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AGREE TO DISAGREE

I have been with my partner for about six years, and I think we have a pretty good thing. A few friends have expressed their worry about how much we bicker. The sniping has become so natural that I’ve stopped noticing just how much we do it—it’s something that happens at least once a day. These little fights blow over pretty quickly, but they feel stressful and make me feel less close to her. We seem to know how to press each other’s buttons. Considering just how much time we spend together (neither of us has many friends since moving to a new city), this can mean quite a bit of tension. We’ve talked it over, and we make promises to be kinder. But nothing really changes. What do you think we should do?
Nama

Dear Nama:
Bad habits in relationships can be sneaky. They slowly worm their way in and before we know it, the main way we relate to each other has devolved into something fairly toxic. Ultimately, a new normal is established, wherein we don’t even recognize how bad things have gotten until they blow up in our faces. While you two are clearly stuck in a communication rut, things can change if you’re up for treating each other with humanity again.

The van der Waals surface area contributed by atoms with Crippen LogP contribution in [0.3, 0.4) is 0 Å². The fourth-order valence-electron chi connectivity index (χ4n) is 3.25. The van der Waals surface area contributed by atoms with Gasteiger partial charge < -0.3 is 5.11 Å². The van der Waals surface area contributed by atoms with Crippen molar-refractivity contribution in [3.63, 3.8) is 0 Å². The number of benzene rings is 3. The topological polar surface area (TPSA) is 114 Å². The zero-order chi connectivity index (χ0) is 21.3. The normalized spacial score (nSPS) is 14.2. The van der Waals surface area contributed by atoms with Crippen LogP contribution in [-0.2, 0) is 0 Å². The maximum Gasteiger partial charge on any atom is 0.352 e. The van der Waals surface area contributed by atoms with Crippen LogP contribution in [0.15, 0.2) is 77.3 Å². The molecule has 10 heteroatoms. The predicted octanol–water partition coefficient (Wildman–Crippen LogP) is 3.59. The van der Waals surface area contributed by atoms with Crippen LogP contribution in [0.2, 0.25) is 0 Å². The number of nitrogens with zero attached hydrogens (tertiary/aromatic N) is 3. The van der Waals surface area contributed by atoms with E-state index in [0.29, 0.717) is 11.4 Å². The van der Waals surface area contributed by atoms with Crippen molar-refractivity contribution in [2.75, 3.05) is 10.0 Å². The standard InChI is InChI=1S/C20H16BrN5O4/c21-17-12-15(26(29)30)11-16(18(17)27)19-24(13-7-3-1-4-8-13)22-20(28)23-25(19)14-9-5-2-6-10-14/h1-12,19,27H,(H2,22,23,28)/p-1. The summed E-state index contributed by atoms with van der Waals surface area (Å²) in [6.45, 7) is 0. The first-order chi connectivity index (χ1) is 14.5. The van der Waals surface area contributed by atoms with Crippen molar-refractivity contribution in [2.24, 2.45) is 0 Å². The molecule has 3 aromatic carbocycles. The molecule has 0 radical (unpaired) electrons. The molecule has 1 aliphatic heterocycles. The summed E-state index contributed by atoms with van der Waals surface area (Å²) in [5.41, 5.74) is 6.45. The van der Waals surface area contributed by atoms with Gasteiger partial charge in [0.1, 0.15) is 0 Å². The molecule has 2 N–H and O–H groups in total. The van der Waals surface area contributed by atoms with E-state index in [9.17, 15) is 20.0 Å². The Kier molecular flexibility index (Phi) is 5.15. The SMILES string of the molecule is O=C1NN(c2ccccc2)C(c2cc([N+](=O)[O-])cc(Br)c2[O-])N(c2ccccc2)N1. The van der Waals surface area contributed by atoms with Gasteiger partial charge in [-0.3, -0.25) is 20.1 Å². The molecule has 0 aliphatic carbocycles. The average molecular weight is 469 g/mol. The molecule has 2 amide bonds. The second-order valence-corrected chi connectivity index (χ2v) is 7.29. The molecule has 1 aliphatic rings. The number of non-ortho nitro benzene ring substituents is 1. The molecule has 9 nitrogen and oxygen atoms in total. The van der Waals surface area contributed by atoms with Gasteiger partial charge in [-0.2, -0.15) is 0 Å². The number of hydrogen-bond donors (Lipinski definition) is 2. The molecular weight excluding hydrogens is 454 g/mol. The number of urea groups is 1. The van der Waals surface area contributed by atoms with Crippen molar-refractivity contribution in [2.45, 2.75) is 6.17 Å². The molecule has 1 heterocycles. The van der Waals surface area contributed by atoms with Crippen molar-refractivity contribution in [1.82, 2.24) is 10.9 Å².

Sometimes constant bickering is really just a sign that a couple needs space from one another. Moving to a new city is hard because the relationship becomes an island, and this gets claustrophobic. There’s a good chance that you have both started to look to the other to meet all of your respective needs, which, no doubt, sets you both up for disappointments.

The best thing you can do for the relationship is to focus less on what you feel you aren’t getting from your partner and make sure that you’re taking care of yourself —and in some of the most basic ways. Are you getting enough rest? Exercising? Having fun? The more fulfilled you are, the less likely you will feel as if she is getting on your very last nerve.

Bickering just perpetuates the notion that you are on separate teams when really you are one team trying to play well together. Nitpicking is a lazy way of expressing feelings without actually having to be vulnerable. Instead of mindlessly blaming your partner for losing a sock in the dryer, make sure you know what you’re really feeling and what you need her to understand.

You will need to be willing to not react to your partner’s digs in a way that perpetuates the cycle, no matter how irritated you are. Ultimately, you don’t have control over her behaviour, but you do have control over your own and how you choose to respond to anything she throws your way.

Every time that you are disrespectful with her, you are essentially consenting to the old pattern and in that case you can’t expect to see a lot of change.

Adam Segal, writer and therapist, works in private practice in downtown Toronto. Ask him your relationship or mental-health question at
relationship@inmagazine.ca.

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